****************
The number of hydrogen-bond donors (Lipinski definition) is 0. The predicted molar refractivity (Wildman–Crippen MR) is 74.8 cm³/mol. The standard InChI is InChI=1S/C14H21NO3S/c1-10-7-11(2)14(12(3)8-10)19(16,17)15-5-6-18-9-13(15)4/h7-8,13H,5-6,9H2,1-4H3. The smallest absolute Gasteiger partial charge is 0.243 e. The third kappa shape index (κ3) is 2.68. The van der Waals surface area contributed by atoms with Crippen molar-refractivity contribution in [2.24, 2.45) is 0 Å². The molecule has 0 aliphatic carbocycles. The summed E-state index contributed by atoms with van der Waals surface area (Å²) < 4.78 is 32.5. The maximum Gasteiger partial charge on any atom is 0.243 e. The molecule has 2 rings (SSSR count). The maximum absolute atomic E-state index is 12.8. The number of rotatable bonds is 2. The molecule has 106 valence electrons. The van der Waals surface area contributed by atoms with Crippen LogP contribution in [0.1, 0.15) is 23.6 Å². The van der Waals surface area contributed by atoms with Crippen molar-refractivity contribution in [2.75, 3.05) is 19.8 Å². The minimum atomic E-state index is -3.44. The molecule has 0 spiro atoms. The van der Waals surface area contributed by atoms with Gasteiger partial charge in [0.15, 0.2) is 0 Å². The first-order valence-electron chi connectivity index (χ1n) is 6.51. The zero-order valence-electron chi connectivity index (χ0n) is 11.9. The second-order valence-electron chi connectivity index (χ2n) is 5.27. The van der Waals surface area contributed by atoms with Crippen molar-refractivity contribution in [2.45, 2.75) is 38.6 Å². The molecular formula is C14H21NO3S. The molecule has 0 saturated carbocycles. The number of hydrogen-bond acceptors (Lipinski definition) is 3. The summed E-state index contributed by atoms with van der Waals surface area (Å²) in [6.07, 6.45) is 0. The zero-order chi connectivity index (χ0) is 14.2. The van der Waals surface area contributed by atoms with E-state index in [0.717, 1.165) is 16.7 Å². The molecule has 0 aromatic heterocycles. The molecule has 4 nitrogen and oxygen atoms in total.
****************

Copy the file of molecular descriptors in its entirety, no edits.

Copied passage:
The number of hydrogen-bond donors (Lipinski definition) is 0. The predicted molar refractivity (Wildman–Crippen MR) is 74.8 cm³/mol. The standard InChI is InChI=1S/C14H21NO3S/c1-10-7-11(2)14(12(3)8-10)19(16,17)15-5-6-18-9-13(15)4/h7-8,13H,5-6,9H2,1-4H3. The smallest absolute Gasteiger partial charge is 0.243 e. The third kappa shape index (κ3) is 2.68. The van der Waals surface area contributed by atoms with Crippen molar-refractivity contribution in [2.24, 2.45) is 0 Å². The molecule has 0 aliphatic carbocycles. The summed E-state index contributed by atoms with van der Waals surface area (Å²) < 4.78 is 32.5. The maximum Gasteiger partial charge on any atom is 0.243 e. The molecule has 2 rings (SSSR count). The maximum absolute atomic E-state index is 12.8. The number of rotatable bonds is 2. The molecule has 106 valence electrons. The van der Waals surface area contributed by atoms with Crippen LogP contribution in [0.1, 0.15) is 23.6 Å². The van der Waals surface area contributed by atoms with Crippen molar-refractivity contribution in [2.75, 3.05) is 19.8 Å². The minimum atomic E-state index is -3.44. The molecule has 0 spiro atoms. The van der Waals surface area contributed by atoms with Gasteiger partial charge in [0.15, 0.2) is 0 Å². The first-order valence-electron chi connectivity index (χ1n) is 6.51. The zero-order valence-electron chi connectivity index (χ0n) is 11.9. The second-order valence-electron chi connectivity index (χ2n) is 5.27. The van der Waals surface area contributed by atoms with Crippen molar-refractivity contribution in [2.45, 2.75) is 38.6 Å². The molecular formula is C14H21NO3S. The molecule has 0 saturated carbocycles. The number of hydrogen-bond acceptors (Lipinski definition) is 3. The summed E-state index contributed by atoms with van der Waals surface area (Å²) in [6.07, 6.45) is 0. The zero-order chi connectivity index (χ0) is 14.2. The van der Waals surface area contributed by atoms with E-state index in [0.717, 1.165) is 16.7 Å². The molecule has 0 aromatic heterocycles. The molecule has 4 nitrogen and oxygen atoms in total.